Like an autopsy in human medicine, a necropsy allows veterinarians to glean a wide range of information about a deceased patient. What steps are involved in performing a necropsy? And why would a necropsy be needed? Dr. Jonathan Samuelson, an anatomic pathologist at the University of Illinois Veterinary Diagnostic Laboratory, has the answers.
According to Dr. Samuelson, the necropsy consists of three parts: a gross examination, a histopathological examination, and supportive testing.
Using the Naked Eye and Microscope
The gross examination is when the animal and all its organs are observed with the naked eye. (This part of the necropsy is called gross because it is comprehensive, as in the phrase “gross income.” It is not “gross” in the sense of “blatant,” as in “gross negligence,” or in the sense of “disgusting.”)
During this portion, the pathologist is looking for any abnormalities, such as a change in color or texture. Some organs may be weighed and measured. Once an organ has been inspected and any abnormalities noted, tissue samples are collected for microscopic examination (known as histopathology) and any additional testing that may be required.
During the histopathology examination, the tissue samples collected during the gross examination are cut into thin sections. Then they are subjected to preserving chemical treatments and further sectioned into microns-thick sections. The final steps are to place them on a microscope slide and stain them. Staining allows the pathologist to see the cellular arrangement and structure of the tissue more distinctly. Abnormalities discovered during this process could indicate that an organ was not functioning properly, even if the organ looked normal during the gross examination. All the findings are recorded and added to those from the gross examination.
“Any given pathologist may put more weight on different aspects of the necropsy,” says Dr. Samuelson. “Some are more skilled at identifying and characterizing gross lesions and place more emphasis on these findings. Others use the gross examination of the body as a guide for more calculated microscopic examination and further testing.”
The final step of a necropsy involves additional testing. Experts at the Veterinary Diagnostic Laboratory have the capability to perform a huge variety of tests. For example, the microbiology lab performs aerobic and anaerobic cultures to find bacteria that may have caused disease.
The lab also uses MALDI-TOF mass spectrometry. (MALDI-TOF stands for “matrix-assisted laser desorption/ionization-time of flight.”) This molecular-based technology provides an even faster and more specific method for identifying microorganisms—mostly bacteria and some fungi—that cause disease.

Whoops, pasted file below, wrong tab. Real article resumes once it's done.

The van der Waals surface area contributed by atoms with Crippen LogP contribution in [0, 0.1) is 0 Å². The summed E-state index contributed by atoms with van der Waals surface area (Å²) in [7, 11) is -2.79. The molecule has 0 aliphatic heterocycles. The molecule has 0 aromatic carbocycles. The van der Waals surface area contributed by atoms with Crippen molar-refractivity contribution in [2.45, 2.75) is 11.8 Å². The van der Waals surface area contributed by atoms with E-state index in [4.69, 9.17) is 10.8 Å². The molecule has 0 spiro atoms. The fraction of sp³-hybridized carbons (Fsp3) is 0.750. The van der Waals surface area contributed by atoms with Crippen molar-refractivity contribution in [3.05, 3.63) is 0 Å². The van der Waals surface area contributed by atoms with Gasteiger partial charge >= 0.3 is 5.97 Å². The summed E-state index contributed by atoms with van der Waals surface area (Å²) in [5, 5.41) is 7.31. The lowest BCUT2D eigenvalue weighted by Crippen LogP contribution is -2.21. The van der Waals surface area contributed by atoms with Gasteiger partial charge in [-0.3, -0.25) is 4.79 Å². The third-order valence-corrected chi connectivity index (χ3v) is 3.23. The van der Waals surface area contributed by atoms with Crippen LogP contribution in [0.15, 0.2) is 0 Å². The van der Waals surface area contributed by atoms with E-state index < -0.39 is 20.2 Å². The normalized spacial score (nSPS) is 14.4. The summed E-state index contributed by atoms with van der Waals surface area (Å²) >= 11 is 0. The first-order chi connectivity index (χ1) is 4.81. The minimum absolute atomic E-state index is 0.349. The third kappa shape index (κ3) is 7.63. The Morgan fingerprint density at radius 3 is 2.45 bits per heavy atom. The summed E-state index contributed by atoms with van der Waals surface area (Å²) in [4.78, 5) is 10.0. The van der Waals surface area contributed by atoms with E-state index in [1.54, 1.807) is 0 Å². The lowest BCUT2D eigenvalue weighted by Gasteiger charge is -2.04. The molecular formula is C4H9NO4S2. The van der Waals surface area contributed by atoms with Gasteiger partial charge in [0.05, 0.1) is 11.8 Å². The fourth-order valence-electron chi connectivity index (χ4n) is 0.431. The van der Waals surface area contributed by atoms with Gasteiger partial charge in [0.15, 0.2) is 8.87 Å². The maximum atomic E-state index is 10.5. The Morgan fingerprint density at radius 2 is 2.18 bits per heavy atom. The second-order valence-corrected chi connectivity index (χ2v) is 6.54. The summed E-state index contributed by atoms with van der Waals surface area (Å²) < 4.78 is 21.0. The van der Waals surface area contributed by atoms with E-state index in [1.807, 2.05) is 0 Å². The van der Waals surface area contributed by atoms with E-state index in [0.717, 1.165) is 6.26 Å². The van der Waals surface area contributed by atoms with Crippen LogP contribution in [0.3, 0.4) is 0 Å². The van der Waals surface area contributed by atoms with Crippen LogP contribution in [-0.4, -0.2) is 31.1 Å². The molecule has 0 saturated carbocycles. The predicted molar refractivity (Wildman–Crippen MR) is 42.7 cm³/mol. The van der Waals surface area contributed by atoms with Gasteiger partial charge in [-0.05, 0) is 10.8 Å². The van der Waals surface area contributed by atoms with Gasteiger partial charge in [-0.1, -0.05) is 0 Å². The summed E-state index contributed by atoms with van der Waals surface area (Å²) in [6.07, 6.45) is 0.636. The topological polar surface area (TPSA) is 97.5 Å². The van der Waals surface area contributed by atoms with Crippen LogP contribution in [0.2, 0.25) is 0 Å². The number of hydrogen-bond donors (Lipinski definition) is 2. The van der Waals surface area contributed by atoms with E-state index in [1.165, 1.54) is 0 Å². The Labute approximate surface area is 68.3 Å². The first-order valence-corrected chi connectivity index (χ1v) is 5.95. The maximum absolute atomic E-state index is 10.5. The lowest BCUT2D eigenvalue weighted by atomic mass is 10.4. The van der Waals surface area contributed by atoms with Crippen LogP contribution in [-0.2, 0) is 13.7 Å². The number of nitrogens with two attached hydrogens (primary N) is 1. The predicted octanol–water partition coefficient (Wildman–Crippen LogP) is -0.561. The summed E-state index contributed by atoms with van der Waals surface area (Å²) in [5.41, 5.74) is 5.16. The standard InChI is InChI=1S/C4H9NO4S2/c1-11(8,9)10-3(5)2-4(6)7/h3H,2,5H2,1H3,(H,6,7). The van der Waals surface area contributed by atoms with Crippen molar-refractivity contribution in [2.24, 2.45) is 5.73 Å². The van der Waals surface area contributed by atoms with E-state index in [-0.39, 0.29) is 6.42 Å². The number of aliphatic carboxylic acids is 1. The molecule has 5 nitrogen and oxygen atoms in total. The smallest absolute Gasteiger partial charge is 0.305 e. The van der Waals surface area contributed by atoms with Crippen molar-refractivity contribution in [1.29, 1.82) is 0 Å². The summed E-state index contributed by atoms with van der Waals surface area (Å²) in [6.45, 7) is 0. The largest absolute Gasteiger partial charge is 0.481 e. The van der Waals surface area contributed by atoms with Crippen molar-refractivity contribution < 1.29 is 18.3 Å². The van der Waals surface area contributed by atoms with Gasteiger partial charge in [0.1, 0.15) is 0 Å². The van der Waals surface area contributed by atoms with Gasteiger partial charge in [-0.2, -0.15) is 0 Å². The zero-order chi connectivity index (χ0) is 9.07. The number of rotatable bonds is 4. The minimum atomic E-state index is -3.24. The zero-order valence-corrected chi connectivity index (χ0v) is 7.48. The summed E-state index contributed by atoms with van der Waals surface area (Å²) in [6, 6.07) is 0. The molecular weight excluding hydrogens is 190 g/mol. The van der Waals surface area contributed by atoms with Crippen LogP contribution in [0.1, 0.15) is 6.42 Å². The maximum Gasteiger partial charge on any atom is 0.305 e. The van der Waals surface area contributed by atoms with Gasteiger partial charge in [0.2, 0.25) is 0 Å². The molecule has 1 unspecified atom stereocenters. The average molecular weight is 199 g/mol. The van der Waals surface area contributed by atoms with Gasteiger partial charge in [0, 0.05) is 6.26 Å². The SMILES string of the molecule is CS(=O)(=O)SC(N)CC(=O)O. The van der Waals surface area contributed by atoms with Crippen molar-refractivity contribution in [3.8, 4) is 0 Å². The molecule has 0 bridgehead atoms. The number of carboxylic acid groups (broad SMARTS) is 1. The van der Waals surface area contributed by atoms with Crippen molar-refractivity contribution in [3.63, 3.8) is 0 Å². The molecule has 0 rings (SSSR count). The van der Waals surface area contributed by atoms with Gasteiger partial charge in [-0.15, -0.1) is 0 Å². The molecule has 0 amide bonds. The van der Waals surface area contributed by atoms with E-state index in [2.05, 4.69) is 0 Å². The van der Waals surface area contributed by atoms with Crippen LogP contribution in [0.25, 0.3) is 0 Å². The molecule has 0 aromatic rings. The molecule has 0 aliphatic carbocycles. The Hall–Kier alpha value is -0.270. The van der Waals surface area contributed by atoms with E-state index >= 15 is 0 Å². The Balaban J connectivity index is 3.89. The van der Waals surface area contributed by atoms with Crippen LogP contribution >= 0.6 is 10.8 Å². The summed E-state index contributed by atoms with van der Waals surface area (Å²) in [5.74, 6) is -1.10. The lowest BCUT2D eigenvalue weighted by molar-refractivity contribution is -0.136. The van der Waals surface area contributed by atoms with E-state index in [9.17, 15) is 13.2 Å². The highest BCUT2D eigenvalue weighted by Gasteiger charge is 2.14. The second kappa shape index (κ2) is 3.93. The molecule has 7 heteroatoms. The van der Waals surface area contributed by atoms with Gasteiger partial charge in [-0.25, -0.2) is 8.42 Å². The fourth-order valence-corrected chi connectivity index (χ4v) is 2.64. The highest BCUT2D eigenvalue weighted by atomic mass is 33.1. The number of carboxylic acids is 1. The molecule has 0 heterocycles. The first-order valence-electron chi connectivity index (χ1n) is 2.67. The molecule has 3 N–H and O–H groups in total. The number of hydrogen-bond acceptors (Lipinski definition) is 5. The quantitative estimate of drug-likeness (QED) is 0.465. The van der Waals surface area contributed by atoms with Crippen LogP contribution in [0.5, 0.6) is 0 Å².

“Another unit within the diagnostic laboratory, the virology lab, has the ability to perform virus isolation, antibody titers, and partial or whole viral genome sequencing,” adds Dr. Samuelson. These tests allow pathologists to confirm if the animal was exposed to or had a virus related to its death.
“Molecular testing may be performed with the aim of identifying a pathogen that might have contributed to the animal’s death,” Dr. Samuelson explains. The molecular lab performs PCR (polymerase chain reaction) analyses and other molecular-based tests to detect bacteria or viruses that could not otherwise be cultured or isolated.
Why Perform Necropsies?
Necropsies are performed for a variety of reasons. In some cases, when a pet’s death is unexpected, the veterinarian may ask the owners if they would like a necropsy done to find the cause of death. Law enforcement may ask for a forensic necropsy in cases of suspected animal abuse. Veterinarians serving food animal producers may recommend a necropsy to find out whether an unexplained death of an animal on the farm could indicate a problem within the herd that should be addressed.
Information gained in a necropsy may also help in the protection and management of wildlife. In 2022, a mountain lion in Illinois was hit by a car and killed. Because this species is not typically found in Illinois, personnel from the state’s natural resources department sent the body to the Veterinary Diagnostic Laboratory to be examined.
“In the case of wild animals, isotope testing can determine how old the animal is and where it came from,” says Dr. Samuelson. This information helps wildlife biologists understand the health status and migration habits of species across the country.
A necropsy provides a wealth of information. It may provide closure for pet owners or herd health information for animal producers. Necropsy findings may also isolate highly infectious disease organisms that pose a danger to animal and human health. These cases require immediate response by state or national agencies.
“Pathologists at the Veterinary Diagnostic Laboratory provide a valuable service,” concludes Dr. Samuelson. “Diagnosis is the business, but a pathologist does many other things as well. The information we gather can provide information, insights, and answers for future veterinary research and improving veterinary medicine.”
By Alaina Lamp